As state and local governments celebrate the latest federal stimulus package, I’m struck by what I heard recently from Uri Monson, CFO of the Philadelphia School District: “The hardest thing to do in government,” Uri told me, “is to deal with one-time money and not waste it.”
In the 1990s, political scientist Robert Putnam documented a worrisome trend: Fewer Americans were members of groups that formed the very fabric of American life, such as unions, PTAs and even bowling leagues. As the bonds connecting us eroded, he argued, the foundations of democracy were under threat.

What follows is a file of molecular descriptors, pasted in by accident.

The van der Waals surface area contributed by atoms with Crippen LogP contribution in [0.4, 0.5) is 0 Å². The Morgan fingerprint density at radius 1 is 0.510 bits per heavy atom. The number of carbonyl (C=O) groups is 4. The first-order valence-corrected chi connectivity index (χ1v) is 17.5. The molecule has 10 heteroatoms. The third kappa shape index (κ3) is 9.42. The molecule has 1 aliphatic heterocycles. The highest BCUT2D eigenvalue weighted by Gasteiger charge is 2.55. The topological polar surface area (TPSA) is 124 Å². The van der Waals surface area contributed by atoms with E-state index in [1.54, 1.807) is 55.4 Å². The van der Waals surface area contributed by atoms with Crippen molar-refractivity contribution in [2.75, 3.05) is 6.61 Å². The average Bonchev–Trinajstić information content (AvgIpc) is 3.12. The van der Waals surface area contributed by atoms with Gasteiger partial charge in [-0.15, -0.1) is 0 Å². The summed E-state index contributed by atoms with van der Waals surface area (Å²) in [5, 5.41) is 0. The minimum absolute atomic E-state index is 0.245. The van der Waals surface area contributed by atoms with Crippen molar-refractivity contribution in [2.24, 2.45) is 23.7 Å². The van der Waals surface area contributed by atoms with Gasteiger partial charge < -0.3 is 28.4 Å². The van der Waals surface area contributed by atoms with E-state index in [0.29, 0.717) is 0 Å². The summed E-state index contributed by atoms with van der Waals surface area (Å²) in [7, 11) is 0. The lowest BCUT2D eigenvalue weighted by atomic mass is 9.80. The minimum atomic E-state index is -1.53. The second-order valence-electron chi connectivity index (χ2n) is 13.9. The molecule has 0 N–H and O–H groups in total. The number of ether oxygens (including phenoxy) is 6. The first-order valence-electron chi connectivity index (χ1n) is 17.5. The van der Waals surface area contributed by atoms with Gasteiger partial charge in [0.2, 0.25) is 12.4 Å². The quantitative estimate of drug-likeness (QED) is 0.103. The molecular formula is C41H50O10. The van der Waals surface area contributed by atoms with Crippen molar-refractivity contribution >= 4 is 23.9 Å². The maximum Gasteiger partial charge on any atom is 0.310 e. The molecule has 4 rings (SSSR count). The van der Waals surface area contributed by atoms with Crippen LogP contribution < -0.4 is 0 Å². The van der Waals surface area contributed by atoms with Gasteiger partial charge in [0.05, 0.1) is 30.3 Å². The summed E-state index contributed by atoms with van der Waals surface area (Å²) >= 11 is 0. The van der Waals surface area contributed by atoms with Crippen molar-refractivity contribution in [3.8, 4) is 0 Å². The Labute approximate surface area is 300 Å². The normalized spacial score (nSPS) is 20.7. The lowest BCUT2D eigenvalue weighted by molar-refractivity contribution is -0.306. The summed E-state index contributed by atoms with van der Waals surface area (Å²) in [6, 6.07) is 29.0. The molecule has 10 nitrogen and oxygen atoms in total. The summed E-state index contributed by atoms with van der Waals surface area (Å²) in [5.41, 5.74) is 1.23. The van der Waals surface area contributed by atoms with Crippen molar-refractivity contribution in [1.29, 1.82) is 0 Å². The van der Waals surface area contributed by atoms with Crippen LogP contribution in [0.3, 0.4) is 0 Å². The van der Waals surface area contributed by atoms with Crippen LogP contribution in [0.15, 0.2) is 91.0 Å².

Tax abatements are ineffective in producing real prosperity and are simply corporate welfare, a form of legal corruption in which well-connected insiders effectively bribe elected officials and collude to line each other’s pockets with public money at the expense of basic government services.
“Government auditors are critical to ensuring that our police and law enforcement agencies are effectively and equitably serving and protecting all communities.” That is a stone cold truth, one that the millions of Americans who want real change in the way policing is done in this country need to understand and take to heart.